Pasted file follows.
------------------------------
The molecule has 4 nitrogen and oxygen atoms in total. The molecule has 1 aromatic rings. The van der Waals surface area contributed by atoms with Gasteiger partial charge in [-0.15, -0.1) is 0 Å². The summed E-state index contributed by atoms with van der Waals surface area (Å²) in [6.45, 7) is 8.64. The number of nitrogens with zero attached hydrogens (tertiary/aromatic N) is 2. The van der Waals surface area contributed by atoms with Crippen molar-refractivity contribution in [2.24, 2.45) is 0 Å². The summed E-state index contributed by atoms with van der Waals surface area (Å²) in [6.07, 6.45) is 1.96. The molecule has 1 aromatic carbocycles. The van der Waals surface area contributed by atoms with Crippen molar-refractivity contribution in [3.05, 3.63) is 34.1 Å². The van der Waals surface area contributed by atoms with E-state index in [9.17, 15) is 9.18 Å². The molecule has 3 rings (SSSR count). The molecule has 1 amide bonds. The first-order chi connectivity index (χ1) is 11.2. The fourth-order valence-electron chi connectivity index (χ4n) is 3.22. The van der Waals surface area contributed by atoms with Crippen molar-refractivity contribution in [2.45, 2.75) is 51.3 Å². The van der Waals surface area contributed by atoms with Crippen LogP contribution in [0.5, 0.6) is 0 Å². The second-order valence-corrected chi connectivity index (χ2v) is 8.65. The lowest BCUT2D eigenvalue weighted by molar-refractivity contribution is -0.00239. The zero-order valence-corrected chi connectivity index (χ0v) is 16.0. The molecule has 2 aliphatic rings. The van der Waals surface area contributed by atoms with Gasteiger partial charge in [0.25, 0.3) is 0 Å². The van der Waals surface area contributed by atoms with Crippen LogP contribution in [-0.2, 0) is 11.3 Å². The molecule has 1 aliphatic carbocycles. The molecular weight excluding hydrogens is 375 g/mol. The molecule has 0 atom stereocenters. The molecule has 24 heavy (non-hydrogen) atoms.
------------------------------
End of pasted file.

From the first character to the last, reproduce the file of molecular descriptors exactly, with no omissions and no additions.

The molecule has 4 nitrogen and oxygen atoms in total. The molecule has 1 aromatic rings. The van der Waals surface area contributed by atoms with Gasteiger partial charge in [-0.15, -0.1) is 0 Å². The summed E-state index contributed by atoms with van der Waals surface area (Å²) in [6.45, 7) is 8.64. The number of nitrogens with zero attached hydrogens (tertiary/aromatic N) is 2. The van der Waals surface area contributed by atoms with Crippen molar-refractivity contribution in [2.24, 2.45) is 0 Å². The summed E-state index contributed by atoms with van der Waals surface area (Å²) in [6.07, 6.45) is 1.96. The molecule has 1 aromatic carbocycles. The van der Waals surface area contributed by atoms with Crippen molar-refractivity contribution in [3.05, 3.63) is 34.1 Å². The van der Waals surface area contributed by atoms with E-state index in [9.17, 15) is 9.18 Å². The molecule has 3 rings (SSSR count). The molecule has 1 amide bonds. The first-order chi connectivity index (χ1) is 11.2. The fourth-order valence-electron chi connectivity index (χ4n) is 3.22. The van der Waals surface area contributed by atoms with Crippen molar-refractivity contribution in [2.45, 2.75) is 51.3 Å². The van der Waals surface area contributed by atoms with Crippen LogP contribution in [0.5, 0.6) is 0 Å². The second-order valence-corrected chi connectivity index (χ2v) is 8.65. The lowest BCUT2D eigenvalue weighted by molar-refractivity contribution is -0.00239. The zero-order valence-corrected chi connectivity index (χ0v) is 16.0. The molecule has 2 aliphatic rings. The van der Waals surface area contributed by atoms with Gasteiger partial charge in [0.25, 0.3) is 0 Å². The van der Waals surface area contributed by atoms with Crippen LogP contribution in [-0.2, 0) is 11.3 Å². The molecule has 1 aliphatic carbocycles. The molecular weight excluding hydrogens is 375 g/mol. The molecule has 0 atom stereocenters. The molecule has 24 heavy (non-hydrogen) atoms.